25 May 2010
A day before Chevron's annual shareholder meeting, about 20 protesters gathered at the company's offices on Smith Street and held a press conference to accuse the oil company of environmental pollution and human rights abuses around the world.
The group, made up of representatives from around the U.S. and countries such as Nigeria, Ecuador, Australia and Kazakhstan, explained how Chevron operations in their communities resulted in pollution, environmental and financial loss, and health issues.
Their stories are included in The True Cost of Chevron, an alternative annual report put together by a coalition of 35 organizations and written by 50 authors from 16 countries and 10 states.
The protesters plan to hold a rally at Chevron headquarters and attend the shareholder meeting tomorrow. A public forum will be held tonight at Rice University from 6 to 8 p.m.
Mariana Jimenez, a 71-year-old from the Sucumbio Province in Ecuador, was at the press conference to represent the people in her community.
"I want to expose these lies to the world, to expose the lies that Chevron tells the shareholders and public about what they've done in Ecuador," Jimenez said. "And to force this company to clean up the Ecuadorian Amazon and to avoid that this catastrophe happens anywhere else, because people need to live with dignity. They need to live in a safe environment and their human rights need to be protected."
As four Houston PD officers and a number of security officers on bicycles looked on, Jimenez and other community leaders spoke of disasters in their communities.
Jimenez described contaminated rivers, animals dying and people suffering from nausea, cancer and tuberculosis.
Elias Mateus Isaac from the Open Society Initiative for Southern Africa in Angola talked about his country's seashores being contaminated by oil and its fishing industry being destroyed.
Last week, Angola passed a law to import 90,000 tons of fish from Namibia and South Africa, he said.
"This has never happened before and it shows the impact of Chevron's operations."
Isaac called for Chevron to take measures to stop contaminating the waters and to look for alternative measures for energy.
But while Chevron officials said people have a right to protest if they have legitimate concerns, the company contests the legitimacy of the report.
"We certainly welcome constructive criticism. What you're seeing today and what you'll see tomorrow is not constructive," Morgan Crinklaw, external communications adviser, said. "It's misleading and it's inaccurate. We don't give their report any credibility."
Crinklaw said the information in the company's Corporate Responsibility Report is the accurate portrayal of what Chevron does around the world. He noted that the company adopted a human rights policy in 2009 and will implement it across the company over the next four years.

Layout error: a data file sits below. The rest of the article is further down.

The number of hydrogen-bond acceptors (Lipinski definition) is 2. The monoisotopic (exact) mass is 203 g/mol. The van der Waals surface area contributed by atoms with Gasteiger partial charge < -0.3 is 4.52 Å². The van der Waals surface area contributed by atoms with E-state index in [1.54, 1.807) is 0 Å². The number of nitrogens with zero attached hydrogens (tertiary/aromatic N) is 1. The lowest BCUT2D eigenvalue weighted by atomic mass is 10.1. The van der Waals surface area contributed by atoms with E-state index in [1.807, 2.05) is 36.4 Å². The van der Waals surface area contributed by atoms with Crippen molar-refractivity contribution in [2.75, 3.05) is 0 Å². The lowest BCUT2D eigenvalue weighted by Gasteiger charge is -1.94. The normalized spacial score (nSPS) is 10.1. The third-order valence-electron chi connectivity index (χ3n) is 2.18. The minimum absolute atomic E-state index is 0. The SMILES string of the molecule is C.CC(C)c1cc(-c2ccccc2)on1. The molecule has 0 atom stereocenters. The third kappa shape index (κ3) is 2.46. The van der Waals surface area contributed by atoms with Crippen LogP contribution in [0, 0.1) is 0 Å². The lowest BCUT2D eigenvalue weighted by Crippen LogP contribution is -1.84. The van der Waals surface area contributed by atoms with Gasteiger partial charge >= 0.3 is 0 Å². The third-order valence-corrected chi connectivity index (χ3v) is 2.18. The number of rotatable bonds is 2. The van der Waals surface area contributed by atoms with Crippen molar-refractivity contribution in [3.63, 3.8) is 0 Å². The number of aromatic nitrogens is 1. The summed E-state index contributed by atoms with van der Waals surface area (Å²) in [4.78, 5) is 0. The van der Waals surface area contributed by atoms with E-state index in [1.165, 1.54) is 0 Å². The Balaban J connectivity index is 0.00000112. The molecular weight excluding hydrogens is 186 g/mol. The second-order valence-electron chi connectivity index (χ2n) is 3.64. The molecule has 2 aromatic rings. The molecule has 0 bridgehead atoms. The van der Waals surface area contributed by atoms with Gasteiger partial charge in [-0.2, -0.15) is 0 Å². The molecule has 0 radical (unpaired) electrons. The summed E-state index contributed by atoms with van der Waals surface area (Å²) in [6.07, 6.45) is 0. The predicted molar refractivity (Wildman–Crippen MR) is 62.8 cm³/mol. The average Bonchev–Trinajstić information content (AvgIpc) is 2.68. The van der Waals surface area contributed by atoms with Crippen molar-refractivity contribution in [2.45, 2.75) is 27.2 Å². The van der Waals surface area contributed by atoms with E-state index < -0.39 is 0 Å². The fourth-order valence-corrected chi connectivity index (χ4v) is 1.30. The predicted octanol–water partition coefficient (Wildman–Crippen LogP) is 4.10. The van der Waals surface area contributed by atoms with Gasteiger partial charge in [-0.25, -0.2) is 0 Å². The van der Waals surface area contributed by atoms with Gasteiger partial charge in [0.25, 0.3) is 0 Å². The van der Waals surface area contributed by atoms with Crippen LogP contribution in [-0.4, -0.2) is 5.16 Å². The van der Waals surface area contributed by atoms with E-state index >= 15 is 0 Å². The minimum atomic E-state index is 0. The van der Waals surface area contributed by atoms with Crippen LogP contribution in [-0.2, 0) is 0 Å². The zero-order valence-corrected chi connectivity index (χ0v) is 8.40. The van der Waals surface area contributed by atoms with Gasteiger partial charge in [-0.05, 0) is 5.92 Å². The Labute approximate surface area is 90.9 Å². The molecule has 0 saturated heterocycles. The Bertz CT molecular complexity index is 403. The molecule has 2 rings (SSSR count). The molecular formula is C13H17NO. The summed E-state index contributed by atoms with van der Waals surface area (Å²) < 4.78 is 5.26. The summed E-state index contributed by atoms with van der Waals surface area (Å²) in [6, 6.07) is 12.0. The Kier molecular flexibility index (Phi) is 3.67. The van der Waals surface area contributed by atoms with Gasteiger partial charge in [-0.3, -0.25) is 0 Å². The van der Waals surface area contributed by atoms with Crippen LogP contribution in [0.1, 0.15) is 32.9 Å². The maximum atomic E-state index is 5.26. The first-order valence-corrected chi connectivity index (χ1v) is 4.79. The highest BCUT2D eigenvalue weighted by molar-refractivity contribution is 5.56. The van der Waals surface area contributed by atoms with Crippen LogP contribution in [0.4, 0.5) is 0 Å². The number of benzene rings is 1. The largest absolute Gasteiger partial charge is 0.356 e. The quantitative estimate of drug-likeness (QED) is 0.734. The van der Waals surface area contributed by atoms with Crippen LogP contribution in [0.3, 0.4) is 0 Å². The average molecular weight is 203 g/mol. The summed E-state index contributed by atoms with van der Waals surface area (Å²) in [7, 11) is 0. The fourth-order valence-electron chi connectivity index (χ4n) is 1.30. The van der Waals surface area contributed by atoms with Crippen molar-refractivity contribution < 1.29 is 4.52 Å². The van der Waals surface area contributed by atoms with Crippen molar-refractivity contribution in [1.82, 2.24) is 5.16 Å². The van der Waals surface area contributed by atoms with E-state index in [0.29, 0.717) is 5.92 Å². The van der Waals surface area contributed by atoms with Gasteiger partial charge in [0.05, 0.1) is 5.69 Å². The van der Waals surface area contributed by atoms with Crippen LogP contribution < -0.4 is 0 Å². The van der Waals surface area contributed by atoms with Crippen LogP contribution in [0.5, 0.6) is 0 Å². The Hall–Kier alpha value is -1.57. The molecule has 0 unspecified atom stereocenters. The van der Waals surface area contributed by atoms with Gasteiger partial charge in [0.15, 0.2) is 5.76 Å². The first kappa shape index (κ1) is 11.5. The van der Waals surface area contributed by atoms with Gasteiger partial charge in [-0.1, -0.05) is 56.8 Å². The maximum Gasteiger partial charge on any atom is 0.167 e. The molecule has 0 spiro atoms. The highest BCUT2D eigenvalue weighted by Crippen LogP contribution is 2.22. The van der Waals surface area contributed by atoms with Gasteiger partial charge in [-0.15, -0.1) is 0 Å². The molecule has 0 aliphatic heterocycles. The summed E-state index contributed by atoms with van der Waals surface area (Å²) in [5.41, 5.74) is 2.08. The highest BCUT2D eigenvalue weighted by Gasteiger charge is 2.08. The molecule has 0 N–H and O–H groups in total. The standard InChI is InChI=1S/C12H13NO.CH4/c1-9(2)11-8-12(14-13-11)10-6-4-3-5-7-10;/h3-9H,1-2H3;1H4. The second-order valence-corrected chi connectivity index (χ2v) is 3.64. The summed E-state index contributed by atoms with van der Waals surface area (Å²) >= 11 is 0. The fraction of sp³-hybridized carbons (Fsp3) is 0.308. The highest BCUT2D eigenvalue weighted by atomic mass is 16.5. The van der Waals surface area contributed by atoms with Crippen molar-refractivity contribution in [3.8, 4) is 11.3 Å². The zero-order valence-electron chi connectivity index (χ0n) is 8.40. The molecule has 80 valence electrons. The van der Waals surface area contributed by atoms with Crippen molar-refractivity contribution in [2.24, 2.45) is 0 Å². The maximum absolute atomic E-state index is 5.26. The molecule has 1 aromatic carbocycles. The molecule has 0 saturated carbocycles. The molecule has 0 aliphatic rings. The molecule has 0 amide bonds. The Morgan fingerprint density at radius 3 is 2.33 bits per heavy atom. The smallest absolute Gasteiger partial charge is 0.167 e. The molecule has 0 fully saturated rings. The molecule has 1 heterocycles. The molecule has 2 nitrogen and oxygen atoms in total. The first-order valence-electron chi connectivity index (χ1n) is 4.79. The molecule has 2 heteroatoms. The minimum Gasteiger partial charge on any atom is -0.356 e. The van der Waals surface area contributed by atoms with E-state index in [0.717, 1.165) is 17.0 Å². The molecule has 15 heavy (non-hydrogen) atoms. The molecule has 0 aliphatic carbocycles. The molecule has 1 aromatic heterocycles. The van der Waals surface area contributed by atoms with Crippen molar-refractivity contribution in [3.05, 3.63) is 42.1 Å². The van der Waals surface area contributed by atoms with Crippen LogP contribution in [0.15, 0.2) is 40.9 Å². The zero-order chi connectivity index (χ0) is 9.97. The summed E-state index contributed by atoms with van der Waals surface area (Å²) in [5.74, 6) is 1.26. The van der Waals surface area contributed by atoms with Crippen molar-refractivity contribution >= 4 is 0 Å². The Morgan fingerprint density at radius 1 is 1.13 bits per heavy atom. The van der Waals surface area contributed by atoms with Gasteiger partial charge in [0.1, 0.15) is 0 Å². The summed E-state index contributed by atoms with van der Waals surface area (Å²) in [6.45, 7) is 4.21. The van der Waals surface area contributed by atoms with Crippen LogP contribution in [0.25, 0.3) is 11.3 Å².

A Chevron spokesman also pointed out that its Corporate Responsibility Report has been verified by a third party, Lloyd's Register.
"If you look at their report, they say things and then attribute them to Chevron even if they're not Chevron's fault," Crinklaw said.
He used Nigeria as an example. Much of the problem in that country is that pipelines are attacked. The oil then goes into the waterways and the fishermen aren't compensated, because the spill was caused by people sabotaging the pipes, not by the company, Crinklaw said.
"If Chevron ever does have instances where there's a spill, we compensate the fishermen in the area, we clean it up and we make sure we work with them to make sure that they have a sustained livelihood."
A representative from Burma was at the event to accuse Chevron of human rights violations for partnering with the "brutal" military regime for operation security in Myanmar. Chevron press official Lloyd Avram said though the company has a 20 percent stake in a joint venture partnership with Total in Myanmar, it is a non-operating partner and is not responsible for those operations. Chevron's CR report also notes that as a "responsible nonoperator," Chevron has contacted the former U.N. special envoy to Myanmar to encourage U.N. engagement.
Dave Sampson, Chevron's general manager of public affairs, also told the protesters, who had crowded into the building lobby signs and all, that their report was inaccurate. He said he would provide the group with a list of inaccuracies at a later date.
Antonia Juhasz, the report's editor, said she was very interested in hearing what Chevron had to say. She defends the report and its 50 authors of delivering an "absolutely correct, factual representation" of Chevron's operations.
"This is the second year that they've said the report has inaccuracies in which they have failed to produce any evidence," Juhasz said. "I'm eager to discuss any point in this report that they find inaccurate and I'm eager to hear their proof as to the inaccuracies."